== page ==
How Did Hurricane Sandy Impact Live Music And The Fan Experience?

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In the aftermath of Hurricane Sandy I started to wonder what the impact would be on the live music industry and the fan experience. Who would be hit the hardest? The fans? Bands? Venue owners?

As I thought about how live music has helped fans and band process grief and loss, I also started to wonder How would live music be used to help people recover physically and emotionally?

What live music experiences would bands and fans have as they navigate the emotional aftermath of Sandy?

Would live music play the role it did in the wake of 9/11, or other tragic events?

Of course, the answers to those questions will take time to answer, and as I looked for answers to those questions I wanted to share a few stories that have begun to shed light on those issues.

Stories About Sandy Impact, Benefit Concert History

First up is this Billboard story that explains a few insurance scenarios:

Most venues don’t carry insurance for loss of revenue due to a weather cancelation, Bassman says, though policies differ widely. “Some venues may carry ‘loss of utilities’ coverage, however there are so many different kinds of insurance coverage, it just depends on what they carry,” he says.

Force majeure, or “act of God,” clauses in contracts cover stakeholders on both sides of the talent buyer-entertainer equation. “Depending on how it’s worded, something like this would typically invoke the force majeure clause, and the [promoter] would not have to pay the guarantee to the artist,” says Bassman. “But [the promoter] would still be out all kinds of money for marketing and promotion, not to mention lose out on the profit potential for that show.”

Big companies like Live Nation, AEG Live, and Bowery Presents — the three most active in the New York metropolitan area — are well-insulated from serious weather events, Bassman says. “It’s the one-time promoter that’s going to get crushed.”

Next is this Huffington Post story about the unfortunate scalping situation that has occured leading up to the upcoming 12-12-12 Madison Square Garden Sandy Benefit concert this week.

“Every dollar spent for these concert tickets should go to help the victims of Superstorm Sandy – not to line the pocket of unscrupulous scalpers,” Senator Schumer said in an statement. “Ticket resale websites have the opportunity to make it much more difficult for scalpers to make money of this charitable event, and they should seize it.”

Currently, tickets are listed on StubHub for as much as $27,175. With the highest face-value price of a ticket reaching $2,500, scalpers are in a position to make an enormous profit. While StubHub is donating its service fees and commissions to the Robin Hood Foundation, it isn’t regulating the reselling of tickets. NYT reports that StubHub’s spokesman, Glenn Lehrman, said about the company’s decision, “This is going to take place regardless of whether we enable it or somebody else does, and at least by us enabling it, we can give a good portion to charity.”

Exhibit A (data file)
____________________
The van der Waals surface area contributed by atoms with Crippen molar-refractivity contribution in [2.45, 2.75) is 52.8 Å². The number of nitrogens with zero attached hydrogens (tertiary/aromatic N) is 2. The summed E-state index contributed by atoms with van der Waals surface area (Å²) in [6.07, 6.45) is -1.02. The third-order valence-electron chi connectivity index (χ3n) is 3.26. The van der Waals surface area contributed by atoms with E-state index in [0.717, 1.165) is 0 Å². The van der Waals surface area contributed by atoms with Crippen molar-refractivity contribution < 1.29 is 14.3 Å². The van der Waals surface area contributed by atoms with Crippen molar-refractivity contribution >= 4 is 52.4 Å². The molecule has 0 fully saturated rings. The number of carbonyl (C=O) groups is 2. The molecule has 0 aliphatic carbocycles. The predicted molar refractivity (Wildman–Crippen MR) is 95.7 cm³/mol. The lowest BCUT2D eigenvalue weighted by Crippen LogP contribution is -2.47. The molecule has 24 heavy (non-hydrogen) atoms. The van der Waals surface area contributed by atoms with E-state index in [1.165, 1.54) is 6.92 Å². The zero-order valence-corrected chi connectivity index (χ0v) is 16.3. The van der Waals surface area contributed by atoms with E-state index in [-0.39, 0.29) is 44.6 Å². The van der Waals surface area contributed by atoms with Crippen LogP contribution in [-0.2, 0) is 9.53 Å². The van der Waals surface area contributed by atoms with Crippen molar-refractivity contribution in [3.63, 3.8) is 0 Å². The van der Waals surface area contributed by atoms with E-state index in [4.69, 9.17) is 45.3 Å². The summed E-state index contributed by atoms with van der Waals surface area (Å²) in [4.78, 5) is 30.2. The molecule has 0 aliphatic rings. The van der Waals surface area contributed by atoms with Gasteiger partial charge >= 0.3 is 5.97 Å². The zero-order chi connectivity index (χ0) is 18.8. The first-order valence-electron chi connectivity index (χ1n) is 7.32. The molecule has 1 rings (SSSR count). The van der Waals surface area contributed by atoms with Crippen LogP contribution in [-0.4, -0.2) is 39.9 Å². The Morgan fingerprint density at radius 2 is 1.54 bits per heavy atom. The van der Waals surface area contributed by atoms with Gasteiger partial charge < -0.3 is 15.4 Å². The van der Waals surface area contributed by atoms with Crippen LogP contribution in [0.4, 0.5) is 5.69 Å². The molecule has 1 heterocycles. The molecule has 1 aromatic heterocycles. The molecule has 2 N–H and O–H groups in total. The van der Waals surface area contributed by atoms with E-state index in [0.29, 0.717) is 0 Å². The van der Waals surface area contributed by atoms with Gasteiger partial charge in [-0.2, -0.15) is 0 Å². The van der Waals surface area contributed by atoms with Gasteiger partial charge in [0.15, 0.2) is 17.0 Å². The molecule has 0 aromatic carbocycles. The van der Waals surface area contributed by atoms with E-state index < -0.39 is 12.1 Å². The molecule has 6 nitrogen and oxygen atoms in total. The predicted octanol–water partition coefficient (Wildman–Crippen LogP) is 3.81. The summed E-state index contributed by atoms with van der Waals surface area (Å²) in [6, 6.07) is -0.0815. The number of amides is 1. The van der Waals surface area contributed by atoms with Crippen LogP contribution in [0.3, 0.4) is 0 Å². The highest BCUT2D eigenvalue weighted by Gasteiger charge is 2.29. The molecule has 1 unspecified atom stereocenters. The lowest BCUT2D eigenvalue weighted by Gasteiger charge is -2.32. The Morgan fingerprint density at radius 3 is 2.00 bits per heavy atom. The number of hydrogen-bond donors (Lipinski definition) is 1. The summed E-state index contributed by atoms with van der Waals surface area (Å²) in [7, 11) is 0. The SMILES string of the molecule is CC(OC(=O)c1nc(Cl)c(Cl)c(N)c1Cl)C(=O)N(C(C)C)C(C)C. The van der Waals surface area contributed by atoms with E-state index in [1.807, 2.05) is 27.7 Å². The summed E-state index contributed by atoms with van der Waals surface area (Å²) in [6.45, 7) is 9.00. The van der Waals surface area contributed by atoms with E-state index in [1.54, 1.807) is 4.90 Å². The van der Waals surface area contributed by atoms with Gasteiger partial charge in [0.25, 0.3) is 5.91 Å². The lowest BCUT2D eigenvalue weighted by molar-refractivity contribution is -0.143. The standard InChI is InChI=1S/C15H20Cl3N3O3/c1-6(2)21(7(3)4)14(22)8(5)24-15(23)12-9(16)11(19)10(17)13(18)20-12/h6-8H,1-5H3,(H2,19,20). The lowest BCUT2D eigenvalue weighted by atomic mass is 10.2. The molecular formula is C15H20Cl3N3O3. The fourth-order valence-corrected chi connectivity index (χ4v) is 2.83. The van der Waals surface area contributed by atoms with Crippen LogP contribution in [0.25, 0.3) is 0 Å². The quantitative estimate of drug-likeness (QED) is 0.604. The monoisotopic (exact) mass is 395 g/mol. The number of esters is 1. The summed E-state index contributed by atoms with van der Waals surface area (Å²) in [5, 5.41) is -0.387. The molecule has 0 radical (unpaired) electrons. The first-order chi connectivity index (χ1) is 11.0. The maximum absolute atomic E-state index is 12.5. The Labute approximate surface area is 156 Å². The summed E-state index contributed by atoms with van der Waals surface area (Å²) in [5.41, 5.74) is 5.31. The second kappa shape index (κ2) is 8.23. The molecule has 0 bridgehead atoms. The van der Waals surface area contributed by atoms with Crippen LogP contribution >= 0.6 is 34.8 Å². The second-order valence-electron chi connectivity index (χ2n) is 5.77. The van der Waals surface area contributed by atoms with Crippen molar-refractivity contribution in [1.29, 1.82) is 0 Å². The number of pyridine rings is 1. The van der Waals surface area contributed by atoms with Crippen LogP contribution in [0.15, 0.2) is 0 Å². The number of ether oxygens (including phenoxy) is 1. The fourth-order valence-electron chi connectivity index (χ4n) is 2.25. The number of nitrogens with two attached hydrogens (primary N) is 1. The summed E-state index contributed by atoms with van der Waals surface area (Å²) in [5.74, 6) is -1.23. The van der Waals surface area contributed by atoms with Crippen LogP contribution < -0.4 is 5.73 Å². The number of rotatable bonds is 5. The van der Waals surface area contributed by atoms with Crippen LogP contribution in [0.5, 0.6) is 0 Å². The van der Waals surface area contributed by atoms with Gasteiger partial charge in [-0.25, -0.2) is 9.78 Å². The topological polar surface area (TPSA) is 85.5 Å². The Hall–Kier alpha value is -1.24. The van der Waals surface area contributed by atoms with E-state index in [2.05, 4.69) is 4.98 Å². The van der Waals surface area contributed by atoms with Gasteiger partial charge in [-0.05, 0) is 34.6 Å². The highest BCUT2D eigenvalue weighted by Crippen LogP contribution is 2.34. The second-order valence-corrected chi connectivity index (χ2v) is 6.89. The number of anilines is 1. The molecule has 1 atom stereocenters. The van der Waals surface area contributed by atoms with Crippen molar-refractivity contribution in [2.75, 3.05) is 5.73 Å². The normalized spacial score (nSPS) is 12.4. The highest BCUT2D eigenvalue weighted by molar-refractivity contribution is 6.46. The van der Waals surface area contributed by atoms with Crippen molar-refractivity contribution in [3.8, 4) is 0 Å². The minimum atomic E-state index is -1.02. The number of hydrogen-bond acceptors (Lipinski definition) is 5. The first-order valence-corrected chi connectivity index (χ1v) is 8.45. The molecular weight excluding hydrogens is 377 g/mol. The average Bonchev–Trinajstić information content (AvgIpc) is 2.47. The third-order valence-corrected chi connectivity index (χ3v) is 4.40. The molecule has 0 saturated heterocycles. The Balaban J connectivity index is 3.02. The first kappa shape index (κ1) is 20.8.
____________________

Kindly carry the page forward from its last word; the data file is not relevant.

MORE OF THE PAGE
Ticketmaster’s resale sites, however, are not allowing tickets for 12-12-12 to be sold.

“We proactively blocked all posts for 12-12-12 as is our policy for charitable events,” a representative for TicketsNow and TicketExchange said in an email.

Then I came across this Rollingstone.com article that puts the questionable history of benefit concert in perspective and explains how the industry has learned from the past and hopes to make the 12-12-12 concert all about helping tell the story of those who are still in need:

In addition to raising money, organizers hope the concert will educate the country about the full extent of the damage caused by Hurricane Sandy. “People don’t realize there’s a very long tail of impact from this hurricane,” says Sykes. “There was the initial damage, but now you have homeless people in New York that are headed into a winter with below-freezing temperatures. These people have nowhere to go. You have homes lost, families torn apart, and these people have nowhere to go.”

The big benefit concerts of the 1970s were notorious for wasteful spending, but that won’t be the case this time around, organizers insist. “The concert business has learned from the mistakes of the past,” says Sykes. “When you have a group like the Robin Hood [Foundation] in New York City, where the entire overhead of the organization is paid for by the board members, that means 100 percent of the funds raised on that concert will go to the people that need it.”

 

12-12-12 Sandy Relief Concert

To wrap up the post, here’s info about the 12-12-12 Benefit concert taking place this Wendesday at 7:30pmEST including below a list of places online and TV where you can watch from the comfort of your home.

From Kanye West to Bruce Springsteen, there’s going to be a lot of stars performing and to get you ready for the show, here’s a list of previous Live Fix explorations that’ll take you deeper into how their live shows have moved us and other concert fans have used live music and the concert community to cope with loss and recover.